CHEERS to the organizers of music festivals big and small in our area.

This past week marked the 50th anniversary of “an Aquarian Exposition: 3 Days of Peace & Music”, better known as Woodstock.

The sights and sounds of that weekend-long event have been forged into the American consciousness: Hundreds of thousands packed into an upstate New York farm, driven to rock and rollick by some of the most iconic musicians of the day.

But when North Country natives shared their Woodstock memories with the Press-Republican, they told stories familiar to anyone who’s gone to a music fest before. 

The rancid bathrooms. The expensive food. The rain and, shortly after, the mud.

To someone who has never attended a festival, that likely sounds pretty miserable.

But as with Woodstock, a music fan stepping onto any festival grounds steps into another world, and what might seem like miseries become fond memories.

And as Plattsburgh resident Steve Jackson described, there come those moments, huddled in the energy of the crowd, speakers booming, where something magical happens.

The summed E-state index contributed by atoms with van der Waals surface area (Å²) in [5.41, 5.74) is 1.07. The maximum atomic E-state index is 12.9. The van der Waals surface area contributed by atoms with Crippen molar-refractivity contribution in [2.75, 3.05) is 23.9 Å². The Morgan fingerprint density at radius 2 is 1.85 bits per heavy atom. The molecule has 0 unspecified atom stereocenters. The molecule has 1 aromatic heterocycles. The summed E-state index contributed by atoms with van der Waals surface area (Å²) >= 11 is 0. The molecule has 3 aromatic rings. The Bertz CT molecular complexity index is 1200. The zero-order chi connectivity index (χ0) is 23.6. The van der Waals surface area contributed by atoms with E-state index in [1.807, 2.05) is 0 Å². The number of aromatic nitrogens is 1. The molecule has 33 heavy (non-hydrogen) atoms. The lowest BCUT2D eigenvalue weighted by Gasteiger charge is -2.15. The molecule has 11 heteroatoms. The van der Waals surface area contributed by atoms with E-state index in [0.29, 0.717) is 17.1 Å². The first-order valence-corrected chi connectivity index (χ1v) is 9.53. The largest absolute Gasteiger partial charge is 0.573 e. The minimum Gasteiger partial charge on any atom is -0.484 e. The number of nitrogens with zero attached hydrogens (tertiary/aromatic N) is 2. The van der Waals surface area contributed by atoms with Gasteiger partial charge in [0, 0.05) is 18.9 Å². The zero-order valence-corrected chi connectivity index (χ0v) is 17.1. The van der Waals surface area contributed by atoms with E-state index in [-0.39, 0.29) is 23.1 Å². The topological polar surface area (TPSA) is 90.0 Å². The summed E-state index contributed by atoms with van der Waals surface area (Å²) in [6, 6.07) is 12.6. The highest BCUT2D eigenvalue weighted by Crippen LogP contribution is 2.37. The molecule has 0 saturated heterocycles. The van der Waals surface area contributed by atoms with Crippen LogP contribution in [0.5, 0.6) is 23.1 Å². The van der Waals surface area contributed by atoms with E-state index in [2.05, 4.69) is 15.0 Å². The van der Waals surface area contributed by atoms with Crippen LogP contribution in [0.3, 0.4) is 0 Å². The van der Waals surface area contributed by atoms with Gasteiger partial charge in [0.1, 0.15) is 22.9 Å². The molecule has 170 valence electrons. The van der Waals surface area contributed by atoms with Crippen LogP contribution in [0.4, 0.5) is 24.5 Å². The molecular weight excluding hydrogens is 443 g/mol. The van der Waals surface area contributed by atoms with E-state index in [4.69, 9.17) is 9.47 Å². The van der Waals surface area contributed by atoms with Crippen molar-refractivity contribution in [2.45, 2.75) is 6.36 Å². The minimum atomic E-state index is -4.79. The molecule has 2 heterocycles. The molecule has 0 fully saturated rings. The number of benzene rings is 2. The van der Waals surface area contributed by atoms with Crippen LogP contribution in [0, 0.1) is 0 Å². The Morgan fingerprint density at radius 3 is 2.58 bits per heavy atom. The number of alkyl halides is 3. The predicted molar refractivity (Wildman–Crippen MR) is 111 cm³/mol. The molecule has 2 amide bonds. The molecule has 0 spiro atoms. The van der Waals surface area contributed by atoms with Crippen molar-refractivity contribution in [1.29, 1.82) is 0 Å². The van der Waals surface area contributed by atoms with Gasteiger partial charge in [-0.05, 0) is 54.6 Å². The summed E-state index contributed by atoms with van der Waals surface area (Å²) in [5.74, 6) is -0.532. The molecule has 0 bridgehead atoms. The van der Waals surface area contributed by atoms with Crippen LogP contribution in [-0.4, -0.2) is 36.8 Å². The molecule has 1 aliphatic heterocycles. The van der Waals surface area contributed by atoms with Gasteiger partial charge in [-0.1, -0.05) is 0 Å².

For Jackson at Woodstock, it was the light show dimming as the sun rose behind The Who.

“It was almost a religious experience,” he recalls.

So how can someone have these experiences? Well, Woodstock was a nearly five-hour drive but, fortunately, there are a smorgasbord of music festivals right around the North Country.

• The Adirondack Independence Music Festival is set for Aug. 31 to Sept. 1 in Lake George:

• Northern Current, a successor to the former Hobofest, is set for Sept. 1 in Saranac Lake:

• The Otis Mountain Get Down, held each fall in Elizabethtown, is set for Sept. 6 to Sept 8. Tickets are sold out, but a ticket exchange marketplace is ongoing:

• The Plattsburgh Bluegrass Festival held its 8th-annual event last weekend at the Clinton County Fairgrounds:

(If there are any we've missed, please email Night Editor Ben Rowe at and we'll shout them out in next week's Cheers and Jeers.)

Looking to our neighbors, Montreal and Burlington both hold a host of festivals each year including Grand Point North in Burlington each fall and Osheaga, one of the biggest festivals in the area, held in Montreal each summer.

Whether you’re a little bit country or a little bit rock’n’roll, or a little bluegrass to a little bit blues, there’s sure to be a festival for you right up the road.

Plattsburgh native Scott Ransom had no idea the festival he was going to would end up being as iconic as it is today, so go check out a festival and make your own memories to look back on 50 years later. 

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